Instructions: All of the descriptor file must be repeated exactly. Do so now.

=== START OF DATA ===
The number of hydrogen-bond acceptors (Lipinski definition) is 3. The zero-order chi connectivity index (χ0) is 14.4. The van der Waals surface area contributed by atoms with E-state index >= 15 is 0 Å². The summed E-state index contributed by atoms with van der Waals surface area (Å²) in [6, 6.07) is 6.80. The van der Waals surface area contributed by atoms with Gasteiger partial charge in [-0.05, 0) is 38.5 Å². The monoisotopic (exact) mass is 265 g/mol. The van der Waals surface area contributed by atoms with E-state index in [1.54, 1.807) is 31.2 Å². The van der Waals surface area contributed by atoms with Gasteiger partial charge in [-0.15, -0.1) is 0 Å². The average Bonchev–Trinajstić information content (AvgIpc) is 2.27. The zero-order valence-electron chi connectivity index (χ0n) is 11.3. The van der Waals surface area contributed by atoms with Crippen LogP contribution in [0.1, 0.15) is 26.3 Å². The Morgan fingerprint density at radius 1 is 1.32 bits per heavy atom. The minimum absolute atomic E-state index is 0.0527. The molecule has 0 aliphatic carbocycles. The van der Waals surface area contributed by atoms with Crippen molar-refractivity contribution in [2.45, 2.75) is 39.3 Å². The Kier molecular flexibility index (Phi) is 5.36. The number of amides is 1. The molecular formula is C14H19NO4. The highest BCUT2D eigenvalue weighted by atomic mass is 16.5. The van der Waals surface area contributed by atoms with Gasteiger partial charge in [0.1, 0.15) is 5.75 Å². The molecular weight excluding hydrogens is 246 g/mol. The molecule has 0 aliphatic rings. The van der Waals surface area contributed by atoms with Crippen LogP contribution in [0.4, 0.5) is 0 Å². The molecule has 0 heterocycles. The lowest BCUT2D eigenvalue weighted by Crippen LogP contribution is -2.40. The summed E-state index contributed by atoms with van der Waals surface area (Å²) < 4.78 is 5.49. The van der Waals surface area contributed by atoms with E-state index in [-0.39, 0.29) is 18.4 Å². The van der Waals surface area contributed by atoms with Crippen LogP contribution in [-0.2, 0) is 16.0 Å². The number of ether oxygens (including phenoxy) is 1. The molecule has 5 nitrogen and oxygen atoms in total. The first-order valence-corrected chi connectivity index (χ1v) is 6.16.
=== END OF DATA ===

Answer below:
The number of hydrogen-bond acceptors (Lipinski definition) is 3. The zero-order chi connectivity index (χ0) is 14.4. The van der Waals surface area contributed by atoms with E-state index >= 15 is 0 Å². The summed E-state index contributed by atoms with van der Waals surface area (Å²) in [6, 6.07) is 6.80. The van der Waals surface area contributed by atoms with Gasteiger partial charge in [-0.05, 0) is 38.5 Å². The monoisotopic (exact) mass is 265 g/mol. The van der Waals surface area contributed by atoms with E-state index in [1.54, 1.807) is 31.2 Å². The van der Waals surface area contributed by atoms with Gasteiger partial charge in [-0.15, -0.1) is 0 Å². The average Bonchev–Trinajstić information content (AvgIpc) is 2.27. The zero-order valence-electron chi connectivity index (χ0n) is 11.3. The van der Waals surface area contributed by atoms with Crippen LogP contribution in [0.1, 0.15) is 26.3 Å². The Morgan fingerprint density at radius 1 is 1.32 bits per heavy atom. The minimum absolute atomic E-state index is 0.0527. The molecule has 0 aliphatic carbocycles. The van der Waals surface area contributed by atoms with Crippen molar-refractivity contribution in [2.45, 2.75) is 39.3 Å². The Kier molecular flexibility index (Phi) is 5.36. The number of amides is 1. The molecular formula is C14H19NO4. The highest BCUT2D eigenvalue weighted by atomic mass is 16.5. The van der Waals surface area contributed by atoms with Gasteiger partial charge in [0.1, 0.15) is 5.75 Å². The molecular weight excluding hydrogens is 246 g/mol. The molecule has 0 aliphatic rings. The van der Waals surface area contributed by atoms with Crippen LogP contribution in [0.4, 0.5) is 0 Å². The molecule has 0 heterocycles. The lowest BCUT2D eigenvalue weighted by Crippen LogP contribution is -2.40. The summed E-state index contributed by atoms with van der Waals surface area (Å²) < 4.78 is 5.49. The van der Waals surface area contributed by atoms with E-state index in [-0.39, 0.29) is 18.4 Å². The van der Waals surface area contributed by atoms with Crippen LogP contribution in [-0.2, 0) is 16.0 Å². The number of ether oxygens (including phenoxy) is 1. The molecule has 5 nitrogen and oxygen atoms in total. The first-order valence-corrected chi connectivity index (χ1v) is 6.16.